To the Editor.
—The article by Ohji et al1 in the December 1987 issue of the Archives raised some interesting questions regarding the role of goblet cells in ocular surface diseases. While it is not surprising that the scarred stage of the ocular surface can be induced by a variety of precipitants, a finding of increased goblet cell density in thermal and chemical burns is unusual. Several hypotheses have been offered by the authors for this observation. Might it be that their findings are apparent rather than real?I would like to suggest that the total number of goblet cells per eye may be normal or decreased, but a concomitant decrease in total conjunctival surface area from scarring and tissue destruction produces an apparent increase in the remaining cell density. Additionally, ocular surface disease may alter the adherence of goblet cells producing an artificially high density on cellulose acetate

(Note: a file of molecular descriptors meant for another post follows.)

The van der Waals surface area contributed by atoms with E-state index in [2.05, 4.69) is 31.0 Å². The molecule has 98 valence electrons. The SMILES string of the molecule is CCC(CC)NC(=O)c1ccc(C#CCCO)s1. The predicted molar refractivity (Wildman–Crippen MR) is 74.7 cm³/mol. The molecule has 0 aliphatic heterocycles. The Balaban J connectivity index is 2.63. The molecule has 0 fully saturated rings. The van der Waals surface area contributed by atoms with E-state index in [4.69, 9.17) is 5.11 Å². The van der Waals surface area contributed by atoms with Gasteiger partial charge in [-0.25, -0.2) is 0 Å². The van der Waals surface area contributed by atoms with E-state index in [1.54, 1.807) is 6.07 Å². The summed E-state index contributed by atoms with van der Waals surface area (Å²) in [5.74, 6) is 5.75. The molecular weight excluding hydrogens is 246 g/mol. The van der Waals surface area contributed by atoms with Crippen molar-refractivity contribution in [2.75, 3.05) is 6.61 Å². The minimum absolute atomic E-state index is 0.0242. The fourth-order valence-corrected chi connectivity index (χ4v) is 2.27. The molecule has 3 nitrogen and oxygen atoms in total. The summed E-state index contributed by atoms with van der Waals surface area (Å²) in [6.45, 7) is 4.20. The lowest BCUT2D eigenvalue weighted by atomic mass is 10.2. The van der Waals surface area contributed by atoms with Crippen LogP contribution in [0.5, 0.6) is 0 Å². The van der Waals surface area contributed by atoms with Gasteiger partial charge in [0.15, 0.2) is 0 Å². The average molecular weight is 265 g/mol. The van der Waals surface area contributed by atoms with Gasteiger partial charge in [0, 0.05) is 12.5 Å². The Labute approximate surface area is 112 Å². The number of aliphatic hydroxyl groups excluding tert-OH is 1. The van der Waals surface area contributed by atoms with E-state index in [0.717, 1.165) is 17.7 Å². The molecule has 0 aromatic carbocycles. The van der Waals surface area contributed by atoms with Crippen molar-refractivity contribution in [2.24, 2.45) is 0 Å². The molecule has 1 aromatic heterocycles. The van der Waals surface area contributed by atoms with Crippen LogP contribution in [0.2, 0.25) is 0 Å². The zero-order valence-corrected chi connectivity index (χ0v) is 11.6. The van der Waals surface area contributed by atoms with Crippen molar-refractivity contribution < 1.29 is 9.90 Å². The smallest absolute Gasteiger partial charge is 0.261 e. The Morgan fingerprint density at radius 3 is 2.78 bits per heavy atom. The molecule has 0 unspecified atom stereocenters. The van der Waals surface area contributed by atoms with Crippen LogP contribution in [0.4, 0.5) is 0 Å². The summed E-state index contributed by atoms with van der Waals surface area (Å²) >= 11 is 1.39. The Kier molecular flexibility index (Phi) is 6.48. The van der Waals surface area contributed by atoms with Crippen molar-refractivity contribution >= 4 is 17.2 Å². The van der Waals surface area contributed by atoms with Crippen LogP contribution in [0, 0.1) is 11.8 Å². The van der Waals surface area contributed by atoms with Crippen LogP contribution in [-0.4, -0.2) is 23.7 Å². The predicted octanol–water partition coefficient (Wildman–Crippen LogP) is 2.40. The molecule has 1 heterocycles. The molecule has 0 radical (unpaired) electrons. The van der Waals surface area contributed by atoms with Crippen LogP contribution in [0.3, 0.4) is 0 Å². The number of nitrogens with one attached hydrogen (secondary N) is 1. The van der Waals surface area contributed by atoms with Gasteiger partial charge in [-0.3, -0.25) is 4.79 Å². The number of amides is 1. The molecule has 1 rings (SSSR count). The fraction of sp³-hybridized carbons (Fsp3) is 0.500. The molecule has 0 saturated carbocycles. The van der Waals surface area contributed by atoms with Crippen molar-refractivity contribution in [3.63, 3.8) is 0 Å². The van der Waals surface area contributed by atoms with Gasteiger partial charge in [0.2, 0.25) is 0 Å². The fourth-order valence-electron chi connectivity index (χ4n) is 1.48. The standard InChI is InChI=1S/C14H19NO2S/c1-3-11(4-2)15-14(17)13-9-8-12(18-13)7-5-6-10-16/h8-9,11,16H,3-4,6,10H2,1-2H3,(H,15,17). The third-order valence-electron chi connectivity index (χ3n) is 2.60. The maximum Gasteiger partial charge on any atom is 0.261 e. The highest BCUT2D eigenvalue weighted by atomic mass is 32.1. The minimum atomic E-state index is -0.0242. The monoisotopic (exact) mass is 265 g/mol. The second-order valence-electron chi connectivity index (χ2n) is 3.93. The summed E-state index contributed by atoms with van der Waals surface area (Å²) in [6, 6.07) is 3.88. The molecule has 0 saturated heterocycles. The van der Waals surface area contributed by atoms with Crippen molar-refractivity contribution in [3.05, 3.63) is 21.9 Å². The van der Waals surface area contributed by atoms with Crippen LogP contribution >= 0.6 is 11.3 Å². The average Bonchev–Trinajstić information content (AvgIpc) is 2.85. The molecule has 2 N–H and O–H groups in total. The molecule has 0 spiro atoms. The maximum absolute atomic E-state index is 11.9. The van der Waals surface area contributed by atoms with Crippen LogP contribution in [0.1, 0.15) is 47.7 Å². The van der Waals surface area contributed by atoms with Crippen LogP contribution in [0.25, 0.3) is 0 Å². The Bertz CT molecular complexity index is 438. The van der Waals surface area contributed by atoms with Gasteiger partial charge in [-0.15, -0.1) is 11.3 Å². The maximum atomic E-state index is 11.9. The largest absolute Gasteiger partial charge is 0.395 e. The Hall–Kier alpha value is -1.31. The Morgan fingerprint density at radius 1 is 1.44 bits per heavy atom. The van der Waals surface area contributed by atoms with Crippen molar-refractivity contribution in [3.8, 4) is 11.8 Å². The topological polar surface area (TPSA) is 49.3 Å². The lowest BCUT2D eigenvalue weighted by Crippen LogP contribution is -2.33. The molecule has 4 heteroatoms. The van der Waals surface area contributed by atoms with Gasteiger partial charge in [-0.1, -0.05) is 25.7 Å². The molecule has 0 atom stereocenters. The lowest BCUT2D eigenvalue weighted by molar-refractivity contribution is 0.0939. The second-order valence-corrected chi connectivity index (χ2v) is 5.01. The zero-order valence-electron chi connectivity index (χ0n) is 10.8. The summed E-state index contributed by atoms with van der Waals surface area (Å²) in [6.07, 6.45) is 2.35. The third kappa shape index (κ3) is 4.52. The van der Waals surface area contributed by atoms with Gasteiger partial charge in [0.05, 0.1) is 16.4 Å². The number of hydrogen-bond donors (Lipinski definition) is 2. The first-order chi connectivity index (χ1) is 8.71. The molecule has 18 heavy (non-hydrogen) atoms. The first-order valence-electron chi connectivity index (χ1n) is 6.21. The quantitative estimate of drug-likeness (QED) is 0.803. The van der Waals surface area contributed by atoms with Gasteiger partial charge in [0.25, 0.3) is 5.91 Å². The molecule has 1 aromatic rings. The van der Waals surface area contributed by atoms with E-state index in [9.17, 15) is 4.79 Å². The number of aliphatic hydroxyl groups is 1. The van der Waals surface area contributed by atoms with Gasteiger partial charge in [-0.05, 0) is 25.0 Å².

Brent BD. Goblet Cell Density in Thermal and Chemical Injuries. Arch Ophthalmol. 1988;106(6):722-723. doi:10.1001/archopht.1988.01060130792014